In 1982, Cynthia McClintock became the first woman at GW to earn tenure, securing lifetime appointment to her department.
Still, McClintock said she has never tried to negotiate her salary, an approach that experts have increasingly said is vastly different from her male counterparts who are more likely to push for higher wages.
“I’d feel very uncomfortable,” said McClintock, a professor of political science and international affairs. In her multiple positions before arriving at GW, she said she also never negotiated salaries.
At GW, about four out of 10 full-time professors are women after officials worked for decades to close the gender gap. Two decades ago, just a quarter of the full-time faculty were females.
Still, women hold just 14 percent of the University’s 80 endowed professorships, which are higher-paid positions given to top scholars.
Nationally, women make about 77 cents of each dollar earned by their male counterparts, which economic researchers said is partly because female employees are less likely to negotiate for higher salaries, according to a report by the National Bureau of Economic Research in 2012.
As Congress debates an increase to the country’s minimum wage this spring, the Obama administration has stressed how that boost would help women. But the gender pay gap persists among higher-paying positions as well.
Vice President for Human Resources Sabrina Ellis said salaries are determined by a several factors, and a candidate’s gender is not considered.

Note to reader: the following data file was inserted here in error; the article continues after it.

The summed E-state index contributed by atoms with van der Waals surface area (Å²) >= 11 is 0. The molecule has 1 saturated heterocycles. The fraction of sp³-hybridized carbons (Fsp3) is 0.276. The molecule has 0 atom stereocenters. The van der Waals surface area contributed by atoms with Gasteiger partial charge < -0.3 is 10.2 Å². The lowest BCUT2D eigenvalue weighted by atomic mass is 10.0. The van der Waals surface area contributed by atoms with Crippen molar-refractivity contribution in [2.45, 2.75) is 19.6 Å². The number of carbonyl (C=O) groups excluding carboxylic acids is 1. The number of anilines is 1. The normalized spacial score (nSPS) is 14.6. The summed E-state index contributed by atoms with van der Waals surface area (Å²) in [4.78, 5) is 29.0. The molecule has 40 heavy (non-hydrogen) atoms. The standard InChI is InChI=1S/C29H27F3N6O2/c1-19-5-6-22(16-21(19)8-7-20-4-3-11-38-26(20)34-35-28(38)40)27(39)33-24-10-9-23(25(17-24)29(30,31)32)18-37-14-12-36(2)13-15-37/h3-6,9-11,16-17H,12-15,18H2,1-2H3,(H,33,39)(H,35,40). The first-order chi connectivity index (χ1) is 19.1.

“GW, like most large employers and most colleges and universities is mindful of pay equity concerns,” Ellis said.
Women in higher education positions are increasingly striving to bring their salaries in line with their male colleagues, including psychology and women’s studies professor Alyssa Zucker
Zucker said she didn’t realize that salary negotiation was an option until a female colleague at GW advised her to take the stand negotiate a salary increase. She said it helped her think differently about having that tough conversation with her bosses.
“I think for many women, just the way girls are socialized is to not be very assertive. There are variations in women on how much they feel comfortable doing that. But I think the basic patterns of gender socialization make it hard,” Zucker said.
Heidi Hartmann, president of the Institute for Women’s Policy Research, said that while men are encouraged to negotiate pay matters, women are still being punished for trying to do the same.
After a female candidate secured a tenure-track position at Nazareth College in Rochester, N.Y. this month, the school rescinded its offer after she tried to secure maternity leave and negotiate a salary more in line with the market.
“When women do it, they are not treated as nicely. They can be punished. Therefore, if women negotiate less, I think it’s a learned behavior,” Hartmann said.
Rebecca Schuman, a Slate education reporter who has written about the gender gap in professor pay, said negotiations can be a sticking point for female job applicants, especially in industries such as higher education, where candidates have little to no leverage.
“Women are more inclined to be thought of as difficult if they are assertive,” Schuman said. “When a women is assertive, she is branded as a problem. When a man is assertive, he is an asset.”
When McClintock was first hired in 1975, she remembers walking in on a conversation about football between two male department members. But when they saw her, they stopped short.
“I could see their faces: ‘What are we going to talk to her about?’” she said. Over the last four decades, she said GW has become “lightyears” better at gender equality in the workplace, though she said female professors can still feel forced to chose between striving to make tenure or raise a family.
“Childbearing age correlates with when you have to be working very hard to get tenure in your late 20s and 30s. So for a lot of women in academia, it’s challenging,” McClintock said.